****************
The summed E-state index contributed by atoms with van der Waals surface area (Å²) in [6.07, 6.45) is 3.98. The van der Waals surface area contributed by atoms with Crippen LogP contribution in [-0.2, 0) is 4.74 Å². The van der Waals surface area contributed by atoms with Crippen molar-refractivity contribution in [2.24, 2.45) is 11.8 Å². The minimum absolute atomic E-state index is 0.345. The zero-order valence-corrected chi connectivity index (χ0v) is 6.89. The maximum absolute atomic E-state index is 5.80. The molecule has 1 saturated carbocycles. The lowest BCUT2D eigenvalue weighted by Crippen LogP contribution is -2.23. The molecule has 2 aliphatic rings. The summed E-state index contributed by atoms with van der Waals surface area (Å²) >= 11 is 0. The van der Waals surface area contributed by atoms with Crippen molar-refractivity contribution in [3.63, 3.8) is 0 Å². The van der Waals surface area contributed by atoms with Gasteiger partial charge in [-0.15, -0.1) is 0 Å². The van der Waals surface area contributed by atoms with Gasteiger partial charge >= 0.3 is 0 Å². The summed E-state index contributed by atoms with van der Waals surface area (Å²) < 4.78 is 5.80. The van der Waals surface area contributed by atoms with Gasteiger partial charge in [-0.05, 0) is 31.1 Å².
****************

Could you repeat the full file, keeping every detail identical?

The summed E-state index contributed by atoms with van der Waals surface area (Å²) in [6.07, 6.45) is 3.98. The van der Waals surface area contributed by atoms with Crippen LogP contribution in [-0.2, 0) is 4.74 Å². The van der Waals surface area contributed by atoms with Crippen molar-refractivity contribution in [2.24, 2.45) is 11.8 Å². The minimum absolute atomic E-state index is 0.345. The zero-order valence-corrected chi connectivity index (χ0v) is 6.89. The maximum absolute atomic E-state index is 5.80. The molecule has 1 saturated carbocycles. The lowest BCUT2D eigenvalue weighted by Crippen LogP contribution is -2.23. The molecule has 2 aliphatic rings. The summed E-state index contributed by atoms with van der Waals surface area (Å²) >= 11 is 0. The van der Waals surface area contributed by atoms with Crippen molar-refractivity contribution in [3.63, 3.8) is 0 Å². The van der Waals surface area contributed by atoms with Gasteiger partial charge in [-0.15, -0.1) is 0 Å². The van der Waals surface area contributed by atoms with Gasteiger partial charge >= 0.3 is 0 Å². The summed E-state index contributed by atoms with van der Waals surface area (Å²) < 4.78 is 5.80. The van der Waals surface area contributed by atoms with Gasteiger partial charge in [-0.05, 0) is 31.1 Å².